Sometime during my earlier days whenever I bought a different colored ink for my fountain pen the first thing I would do is start doodling on a blank page. I would just write anything and everything on the page. Things that would not make sense at all to anyone and not even to me. I would go on like this for as long as the ink lasted in my pen. As Arthur Hailey writes:
“I never just sit and think; I do it by making notes because you doodle naturally. The first ideas are always very naïve, and I always destroy them because I never want anyone to read them.”
I too would tear the pages fearing that someone would read them. I wouldn’t even read them myself.
Afterwards however, I would feel guilty and blame myself for wasting my time instead of working on my story or novel. Usually the things I wrote about would be what upset and bothered me at that particular time. It could be something personal or a general idea or concept that I may have come across somehow.
“I start with a concept that outrages me, something that bothers the hell out of me. I think arresting fiction is written out of a sense of outrage. I try to find something with an underpinning of reality. I generally go back over recent history looking for a situation where the events have a conceivable official explanation but where the solution might be other than it is purposed to be.” Robert Ludlum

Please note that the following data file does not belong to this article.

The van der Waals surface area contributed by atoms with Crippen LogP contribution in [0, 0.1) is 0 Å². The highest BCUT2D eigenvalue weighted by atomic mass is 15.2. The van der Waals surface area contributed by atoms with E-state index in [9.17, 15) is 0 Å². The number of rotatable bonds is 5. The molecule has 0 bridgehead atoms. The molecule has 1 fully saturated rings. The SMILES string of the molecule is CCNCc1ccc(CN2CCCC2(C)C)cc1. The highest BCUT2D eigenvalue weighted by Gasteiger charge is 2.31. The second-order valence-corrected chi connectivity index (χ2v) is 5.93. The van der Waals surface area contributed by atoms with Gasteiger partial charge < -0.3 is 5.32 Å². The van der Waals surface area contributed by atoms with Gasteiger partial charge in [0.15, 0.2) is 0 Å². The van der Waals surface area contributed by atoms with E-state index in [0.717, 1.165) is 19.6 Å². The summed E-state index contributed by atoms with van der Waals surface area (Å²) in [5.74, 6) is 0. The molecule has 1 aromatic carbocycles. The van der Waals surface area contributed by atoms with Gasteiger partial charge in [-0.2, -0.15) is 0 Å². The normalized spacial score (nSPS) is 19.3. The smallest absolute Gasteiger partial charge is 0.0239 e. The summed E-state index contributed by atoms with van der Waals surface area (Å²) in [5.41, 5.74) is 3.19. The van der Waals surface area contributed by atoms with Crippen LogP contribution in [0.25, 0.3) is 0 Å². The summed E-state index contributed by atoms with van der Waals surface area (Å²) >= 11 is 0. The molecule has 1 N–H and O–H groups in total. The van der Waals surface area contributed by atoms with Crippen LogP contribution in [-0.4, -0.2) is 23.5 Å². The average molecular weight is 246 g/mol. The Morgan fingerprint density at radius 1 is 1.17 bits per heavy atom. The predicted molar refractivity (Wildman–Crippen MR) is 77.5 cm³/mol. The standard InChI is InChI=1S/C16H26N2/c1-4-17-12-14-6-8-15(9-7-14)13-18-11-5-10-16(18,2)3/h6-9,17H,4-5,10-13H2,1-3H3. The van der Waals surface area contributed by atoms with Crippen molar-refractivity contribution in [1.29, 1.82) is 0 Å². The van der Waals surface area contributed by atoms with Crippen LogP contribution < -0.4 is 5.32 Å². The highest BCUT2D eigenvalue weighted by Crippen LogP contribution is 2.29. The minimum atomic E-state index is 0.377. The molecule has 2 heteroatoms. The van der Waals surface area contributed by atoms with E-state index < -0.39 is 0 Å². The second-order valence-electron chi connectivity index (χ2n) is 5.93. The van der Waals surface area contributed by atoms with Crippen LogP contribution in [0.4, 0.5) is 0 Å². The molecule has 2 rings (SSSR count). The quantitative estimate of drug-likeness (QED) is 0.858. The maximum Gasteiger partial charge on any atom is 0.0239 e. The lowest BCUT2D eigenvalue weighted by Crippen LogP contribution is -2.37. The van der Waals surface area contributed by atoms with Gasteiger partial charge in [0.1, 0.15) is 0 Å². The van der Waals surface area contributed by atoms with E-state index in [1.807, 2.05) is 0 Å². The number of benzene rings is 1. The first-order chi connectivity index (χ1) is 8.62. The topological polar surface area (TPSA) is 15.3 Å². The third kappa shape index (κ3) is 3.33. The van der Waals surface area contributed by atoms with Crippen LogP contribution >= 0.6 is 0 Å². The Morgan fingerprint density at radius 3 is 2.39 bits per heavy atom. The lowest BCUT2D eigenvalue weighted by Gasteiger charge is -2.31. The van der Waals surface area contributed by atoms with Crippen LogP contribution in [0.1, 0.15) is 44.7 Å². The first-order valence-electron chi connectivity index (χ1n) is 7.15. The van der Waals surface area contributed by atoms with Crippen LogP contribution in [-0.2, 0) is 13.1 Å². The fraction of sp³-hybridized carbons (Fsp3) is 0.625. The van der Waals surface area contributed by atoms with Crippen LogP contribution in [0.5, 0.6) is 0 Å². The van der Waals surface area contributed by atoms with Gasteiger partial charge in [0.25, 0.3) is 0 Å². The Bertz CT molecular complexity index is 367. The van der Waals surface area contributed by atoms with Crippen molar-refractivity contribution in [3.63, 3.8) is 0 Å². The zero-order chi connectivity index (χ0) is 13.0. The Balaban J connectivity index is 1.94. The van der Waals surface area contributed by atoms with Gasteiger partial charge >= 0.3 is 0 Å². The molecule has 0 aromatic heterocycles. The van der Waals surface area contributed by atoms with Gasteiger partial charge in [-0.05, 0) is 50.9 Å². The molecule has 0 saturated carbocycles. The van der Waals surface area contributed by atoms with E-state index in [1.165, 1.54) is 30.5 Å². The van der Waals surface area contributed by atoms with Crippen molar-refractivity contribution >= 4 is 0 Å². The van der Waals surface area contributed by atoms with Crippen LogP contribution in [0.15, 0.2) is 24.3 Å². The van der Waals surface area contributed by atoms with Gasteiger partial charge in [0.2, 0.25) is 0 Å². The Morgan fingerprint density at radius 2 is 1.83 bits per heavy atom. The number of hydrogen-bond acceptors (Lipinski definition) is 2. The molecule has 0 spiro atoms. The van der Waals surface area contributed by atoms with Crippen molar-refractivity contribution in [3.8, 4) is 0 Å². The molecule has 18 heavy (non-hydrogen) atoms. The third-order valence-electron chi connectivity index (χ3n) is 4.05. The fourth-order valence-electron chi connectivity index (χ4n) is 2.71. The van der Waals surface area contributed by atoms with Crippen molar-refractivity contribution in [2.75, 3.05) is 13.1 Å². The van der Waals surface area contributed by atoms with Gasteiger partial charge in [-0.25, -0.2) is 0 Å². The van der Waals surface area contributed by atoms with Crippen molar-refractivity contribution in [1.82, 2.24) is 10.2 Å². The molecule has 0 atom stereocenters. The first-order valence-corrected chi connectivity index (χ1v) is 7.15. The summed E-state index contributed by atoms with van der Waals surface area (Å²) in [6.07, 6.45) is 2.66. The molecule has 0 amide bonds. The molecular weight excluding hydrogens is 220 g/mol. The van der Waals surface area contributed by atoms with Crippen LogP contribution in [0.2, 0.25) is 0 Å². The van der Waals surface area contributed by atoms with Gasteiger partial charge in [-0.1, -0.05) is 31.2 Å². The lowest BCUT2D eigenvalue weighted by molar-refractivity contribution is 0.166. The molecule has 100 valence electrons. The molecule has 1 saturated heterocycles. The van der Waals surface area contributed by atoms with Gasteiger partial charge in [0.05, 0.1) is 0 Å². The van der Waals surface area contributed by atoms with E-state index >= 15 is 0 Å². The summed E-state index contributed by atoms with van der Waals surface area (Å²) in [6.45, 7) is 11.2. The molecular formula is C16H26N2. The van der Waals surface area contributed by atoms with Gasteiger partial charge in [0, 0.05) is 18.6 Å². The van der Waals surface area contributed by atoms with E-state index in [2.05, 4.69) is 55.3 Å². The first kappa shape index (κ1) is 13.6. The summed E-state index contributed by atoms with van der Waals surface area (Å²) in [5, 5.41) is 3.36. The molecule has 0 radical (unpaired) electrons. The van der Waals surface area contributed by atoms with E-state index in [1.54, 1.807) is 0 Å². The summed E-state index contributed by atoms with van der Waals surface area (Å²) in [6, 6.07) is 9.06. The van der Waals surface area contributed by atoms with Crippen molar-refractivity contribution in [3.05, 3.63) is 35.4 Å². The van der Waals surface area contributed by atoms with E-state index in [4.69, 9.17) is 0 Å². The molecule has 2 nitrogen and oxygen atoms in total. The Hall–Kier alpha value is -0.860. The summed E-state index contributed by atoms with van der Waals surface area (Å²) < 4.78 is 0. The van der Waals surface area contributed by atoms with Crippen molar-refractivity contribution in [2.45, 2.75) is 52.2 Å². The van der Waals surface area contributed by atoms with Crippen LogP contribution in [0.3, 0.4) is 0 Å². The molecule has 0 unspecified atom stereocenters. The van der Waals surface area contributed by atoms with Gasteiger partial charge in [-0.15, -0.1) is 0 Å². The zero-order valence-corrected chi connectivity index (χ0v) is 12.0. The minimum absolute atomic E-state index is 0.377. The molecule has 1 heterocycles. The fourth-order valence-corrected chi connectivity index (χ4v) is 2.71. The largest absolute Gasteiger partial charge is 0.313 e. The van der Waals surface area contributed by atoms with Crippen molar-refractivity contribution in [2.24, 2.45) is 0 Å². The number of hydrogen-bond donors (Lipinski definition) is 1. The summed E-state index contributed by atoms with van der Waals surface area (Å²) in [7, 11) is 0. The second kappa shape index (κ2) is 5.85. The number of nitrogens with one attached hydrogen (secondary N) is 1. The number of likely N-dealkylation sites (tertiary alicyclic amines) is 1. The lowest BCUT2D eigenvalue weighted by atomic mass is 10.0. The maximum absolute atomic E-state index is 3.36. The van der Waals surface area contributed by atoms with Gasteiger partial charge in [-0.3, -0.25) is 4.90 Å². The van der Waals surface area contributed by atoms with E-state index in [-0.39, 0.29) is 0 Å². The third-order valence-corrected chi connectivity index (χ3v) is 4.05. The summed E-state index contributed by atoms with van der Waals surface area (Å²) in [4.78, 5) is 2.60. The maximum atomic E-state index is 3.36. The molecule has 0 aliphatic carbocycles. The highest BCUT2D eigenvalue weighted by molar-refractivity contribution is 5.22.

After all the years I just wish I had kept those pages somehow, somewhere instead of destroying them. I don’t even know if I would have ever used them or if they were any good. All I know is that writing those pages have helped me a lot and led the way to this day.
To use Julia Cameron’s words:
“We should write because it is human nature to write. Writing claims our world. It makes it directly and specifically our own. We should write because humans are spiritual beings and writing is a powerful form of prayer and meditation, connecting us both to our own insights and to a higher and deeper level of inner guidance.
We should write because writing brings clarity and passion to the act of living. Writing is sensual, experiential, grounding. We should write because writing is good for the soul. We should write because writing yields us a body of work, a felt path through the world we live in.
We should write, above all, because we are writers, whether we call ourselves that or not.”